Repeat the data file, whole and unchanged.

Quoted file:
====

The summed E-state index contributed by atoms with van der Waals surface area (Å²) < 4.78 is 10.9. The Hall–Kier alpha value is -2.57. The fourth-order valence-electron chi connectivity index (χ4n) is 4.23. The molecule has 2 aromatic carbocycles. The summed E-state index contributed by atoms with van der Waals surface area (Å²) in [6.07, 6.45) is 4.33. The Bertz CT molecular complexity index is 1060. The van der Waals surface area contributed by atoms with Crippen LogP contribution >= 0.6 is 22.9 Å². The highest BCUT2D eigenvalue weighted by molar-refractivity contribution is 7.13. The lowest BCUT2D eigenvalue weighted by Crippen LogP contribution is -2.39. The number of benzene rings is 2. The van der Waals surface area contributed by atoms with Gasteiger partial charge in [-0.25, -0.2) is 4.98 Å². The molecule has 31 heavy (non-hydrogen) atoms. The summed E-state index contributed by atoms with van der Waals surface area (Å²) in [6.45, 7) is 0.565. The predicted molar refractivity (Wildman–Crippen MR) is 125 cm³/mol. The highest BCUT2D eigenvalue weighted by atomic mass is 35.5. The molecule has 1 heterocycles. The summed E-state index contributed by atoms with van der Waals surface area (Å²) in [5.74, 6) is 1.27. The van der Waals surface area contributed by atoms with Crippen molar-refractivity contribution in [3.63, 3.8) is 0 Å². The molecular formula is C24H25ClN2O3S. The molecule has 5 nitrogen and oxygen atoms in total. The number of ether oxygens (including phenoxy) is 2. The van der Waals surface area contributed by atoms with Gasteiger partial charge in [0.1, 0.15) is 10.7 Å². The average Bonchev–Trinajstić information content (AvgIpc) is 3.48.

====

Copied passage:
The summed E-state index contributed by atoms with van der Waals surface area (Å²) < 4.78 is 10.9. The Hall–Kier alpha value is -2.57. The fourth-order valence-electron chi connectivity index (χ4n) is 4.23. The molecule has 2 aromatic carbocycles. The summed E-state index contributed by atoms with van der Waals surface area (Å²) in [6.07, 6.45) is 4.33. The Bertz CT molecular complexity index is 1060. The van der Waals surface area contributed by atoms with Crippen LogP contribution >= 0.6 is 22.9 Å². The highest BCUT2D eigenvalue weighted by molar-refractivity contribution is 7.13. The lowest BCUT2D eigenvalue weighted by Crippen LogP contribution is -2.39. The number of benzene rings is 2. The van der Waals surface area contributed by atoms with Gasteiger partial charge in [-0.25, -0.2) is 4.98 Å². The molecule has 31 heavy (non-hydrogen) atoms. The summed E-state index contributed by atoms with van der Waals surface area (Å²) in [6.45, 7) is 0.565. The predicted molar refractivity (Wildman–Crippen MR) is 125 cm³/mol. The highest BCUT2D eigenvalue weighted by atomic mass is 35.5. The molecule has 1 heterocycles. The summed E-state index contributed by atoms with van der Waals surface area (Å²) in [5.74, 6) is 1.27. The van der Waals surface area contributed by atoms with Crippen molar-refractivity contribution in [3.63, 3.8) is 0 Å². The molecular formula is C24H25ClN2O3S. The molecule has 5 nitrogen and oxygen atoms in total. The number of ether oxygens (including phenoxy) is 2. The van der Waals surface area contributed by atoms with Gasteiger partial charge in [0.1, 0.15) is 10.7 Å². The average Bonchev–Trinajstić information content (AvgIpc) is 3.48.